• Figma best practices should concentrate on reusable features that are common to every project, to help designers build muscle memory over time. For example, a clear page structure that organizes context, explorations, and deliverables effectively will ensure that the outputs are consistently reliable, regardless of the tooling capacity.
  • Design system best practices should focus on reusable assets that are cascaded down from the design system library, with in-file documentation that delivers instant value when using components and patterns. This prepares designers to consume design system knowledge easily, without context switching, and to use the right panel for customization (including override instances, properties, and styles) intentionally.
Two grouped sticky notes for learning themes: best Figma practices & best design system practices
A demonstration of differentiating educational themes

In addition to extracting learning themes, I connected with my mentor Davy Fung in the design system community to evaluate relevant session topics that the team may find valuable. Curating learnings for others provided a refresher for me as I stepped back into a beginner’s mindset. I also researched a few Figma bootcamps and annotated their course syllabi for ideas (to my surprise, they were quite expensive!).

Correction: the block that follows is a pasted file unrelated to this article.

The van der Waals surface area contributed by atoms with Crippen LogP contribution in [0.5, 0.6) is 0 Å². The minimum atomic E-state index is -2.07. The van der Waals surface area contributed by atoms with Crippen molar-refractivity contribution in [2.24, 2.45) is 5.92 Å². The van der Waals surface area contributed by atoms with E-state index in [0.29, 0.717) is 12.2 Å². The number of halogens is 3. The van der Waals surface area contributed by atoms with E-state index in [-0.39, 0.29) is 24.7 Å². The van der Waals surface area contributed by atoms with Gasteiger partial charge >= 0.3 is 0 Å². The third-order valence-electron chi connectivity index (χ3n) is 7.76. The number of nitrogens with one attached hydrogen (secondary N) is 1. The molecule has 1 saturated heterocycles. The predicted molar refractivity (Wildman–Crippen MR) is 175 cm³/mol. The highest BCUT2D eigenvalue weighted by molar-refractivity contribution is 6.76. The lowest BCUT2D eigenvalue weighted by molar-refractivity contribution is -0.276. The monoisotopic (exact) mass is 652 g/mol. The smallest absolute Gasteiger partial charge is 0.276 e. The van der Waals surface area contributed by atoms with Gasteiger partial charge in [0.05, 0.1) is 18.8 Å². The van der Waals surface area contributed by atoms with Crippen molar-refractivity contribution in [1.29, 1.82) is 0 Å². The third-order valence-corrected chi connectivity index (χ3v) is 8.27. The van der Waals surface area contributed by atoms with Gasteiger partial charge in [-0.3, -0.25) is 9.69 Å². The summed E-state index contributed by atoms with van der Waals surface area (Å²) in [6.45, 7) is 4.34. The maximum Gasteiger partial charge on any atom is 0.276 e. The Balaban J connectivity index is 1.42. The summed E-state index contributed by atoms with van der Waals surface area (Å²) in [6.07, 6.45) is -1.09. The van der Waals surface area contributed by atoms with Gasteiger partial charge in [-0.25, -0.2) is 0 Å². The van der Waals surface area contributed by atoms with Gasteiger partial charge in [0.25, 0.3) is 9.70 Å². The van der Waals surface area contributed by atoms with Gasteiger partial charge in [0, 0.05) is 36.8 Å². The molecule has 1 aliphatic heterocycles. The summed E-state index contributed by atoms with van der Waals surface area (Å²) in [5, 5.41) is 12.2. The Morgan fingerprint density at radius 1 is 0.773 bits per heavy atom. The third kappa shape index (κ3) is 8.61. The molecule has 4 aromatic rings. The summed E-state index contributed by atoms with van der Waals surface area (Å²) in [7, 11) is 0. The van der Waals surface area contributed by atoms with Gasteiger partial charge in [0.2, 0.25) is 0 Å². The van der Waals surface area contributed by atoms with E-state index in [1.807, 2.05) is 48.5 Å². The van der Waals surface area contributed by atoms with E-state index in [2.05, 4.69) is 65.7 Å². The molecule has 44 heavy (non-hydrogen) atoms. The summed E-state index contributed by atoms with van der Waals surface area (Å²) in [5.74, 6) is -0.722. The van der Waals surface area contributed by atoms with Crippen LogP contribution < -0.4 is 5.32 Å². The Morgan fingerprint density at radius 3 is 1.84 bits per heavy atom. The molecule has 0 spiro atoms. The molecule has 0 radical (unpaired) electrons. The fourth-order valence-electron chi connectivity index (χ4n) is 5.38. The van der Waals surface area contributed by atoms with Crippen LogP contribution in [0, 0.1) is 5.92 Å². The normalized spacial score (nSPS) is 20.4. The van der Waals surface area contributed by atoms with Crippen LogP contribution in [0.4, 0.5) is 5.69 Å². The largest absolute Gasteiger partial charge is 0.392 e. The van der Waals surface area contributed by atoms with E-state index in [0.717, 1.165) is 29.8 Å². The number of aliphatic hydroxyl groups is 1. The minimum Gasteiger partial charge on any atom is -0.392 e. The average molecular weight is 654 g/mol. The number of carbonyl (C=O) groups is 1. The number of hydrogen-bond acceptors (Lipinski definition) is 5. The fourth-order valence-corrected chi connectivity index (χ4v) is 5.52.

A few annotated examples of course syllabi to teach designers about Figma
A few annotated examples of course syllabi to teach designers about Figma

I compiled my ideas into a bullet list of sessions that can be separated into two days. Day 1 will cover Figma basics and include a take-home exercise, while Day 2 will focus on break-out reviews of the exercise and advanced learning.

After drafting the agenda, I asked for the team’s thoughts. They provided positive feedback and expressed interest in seeing tangible examples for each learning session. Although my bullet list quickly expanded to include additional details such as thoughts, levels of interest, volunteered speakers, and an approximate timeline, this feedback offered me confidence to flesh out more details and push the planning forward.

A draft agenda for learning sessions with inputs from the team (incl. feedback, levels of interest, volunteered speakers, and proposed timeline)
A draft agenda for learning sessions

Step 3: Detail sessions with ChatGPT